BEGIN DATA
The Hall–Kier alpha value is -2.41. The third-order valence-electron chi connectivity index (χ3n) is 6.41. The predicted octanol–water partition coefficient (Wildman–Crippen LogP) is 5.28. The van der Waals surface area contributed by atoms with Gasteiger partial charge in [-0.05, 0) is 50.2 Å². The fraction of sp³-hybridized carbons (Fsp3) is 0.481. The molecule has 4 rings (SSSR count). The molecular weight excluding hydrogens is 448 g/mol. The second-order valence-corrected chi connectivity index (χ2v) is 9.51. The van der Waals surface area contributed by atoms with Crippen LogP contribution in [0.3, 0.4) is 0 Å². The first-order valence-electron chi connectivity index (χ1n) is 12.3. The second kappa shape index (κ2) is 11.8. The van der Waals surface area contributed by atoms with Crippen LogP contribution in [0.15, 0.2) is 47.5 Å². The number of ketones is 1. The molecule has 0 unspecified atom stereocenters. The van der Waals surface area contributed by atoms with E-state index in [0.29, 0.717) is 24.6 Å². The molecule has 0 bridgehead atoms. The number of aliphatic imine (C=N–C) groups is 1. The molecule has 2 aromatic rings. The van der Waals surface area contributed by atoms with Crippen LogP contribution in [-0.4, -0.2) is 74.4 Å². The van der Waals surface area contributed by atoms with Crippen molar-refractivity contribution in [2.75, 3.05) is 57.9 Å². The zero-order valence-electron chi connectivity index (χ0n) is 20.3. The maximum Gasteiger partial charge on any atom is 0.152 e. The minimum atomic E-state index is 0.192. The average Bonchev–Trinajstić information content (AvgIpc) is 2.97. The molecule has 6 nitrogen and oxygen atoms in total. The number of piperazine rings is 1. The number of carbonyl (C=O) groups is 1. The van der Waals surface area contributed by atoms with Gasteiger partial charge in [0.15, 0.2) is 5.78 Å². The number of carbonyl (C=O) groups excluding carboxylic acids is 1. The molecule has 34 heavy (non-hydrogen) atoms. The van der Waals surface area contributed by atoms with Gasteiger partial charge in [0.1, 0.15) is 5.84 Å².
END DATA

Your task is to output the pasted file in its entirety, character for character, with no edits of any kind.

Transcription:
The Hall–Kier alpha value is -2.41. The third-order valence-electron chi connectivity index (χ3n) is 6.41. The predicted octanol–water partition coefficient (Wildman–Crippen LogP) is 5.28. The van der Waals surface area contributed by atoms with Gasteiger partial charge in [-0.05, 0) is 50.2 Å². The fraction of sp³-hybridized carbons (Fsp3) is 0.481. The molecule has 4 rings (SSSR count). The molecular weight excluding hydrogens is 448 g/mol. The second-order valence-corrected chi connectivity index (χ2v) is 9.51. The van der Waals surface area contributed by atoms with Crippen LogP contribution in [0.3, 0.4) is 0 Å². The first-order valence-electron chi connectivity index (χ1n) is 12.3. The second kappa shape index (κ2) is 11.8. The van der Waals surface area contributed by atoms with Crippen LogP contribution in [0.15, 0.2) is 47.5 Å². The number of ketones is 1. The molecule has 0 unspecified atom stereocenters. The van der Waals surface area contributed by atoms with E-state index in [0.29, 0.717) is 24.6 Å². The molecule has 0 bridgehead atoms. The number of aliphatic imine (C=N–C) groups is 1. The molecule has 2 aromatic rings. The van der Waals surface area contributed by atoms with Crippen LogP contribution in [-0.4, -0.2) is 74.4 Å². The van der Waals surface area contributed by atoms with Crippen molar-refractivity contribution in [2.75, 3.05) is 57.9 Å². The zero-order valence-electron chi connectivity index (χ0n) is 20.3. The maximum Gasteiger partial charge on any atom is 0.152 e. The minimum atomic E-state index is 0.192. The average Bonchev–Trinajstić information content (AvgIpc) is 2.97. The molecule has 6 nitrogen and oxygen atoms in total. The number of piperazine rings is 1. The number of carbonyl (C=O) groups is 1. The van der Waals surface area contributed by atoms with Gasteiger partial charge in [0.15, 0.2) is 5.78 Å². The number of carbonyl (C=O) groups excluding carboxylic acids is 1. The molecule has 34 heavy (non-hydrogen) atoms. The van der Waals surface area contributed by atoms with Gasteiger partial charge in [0.1, 0.15) is 5.84 Å².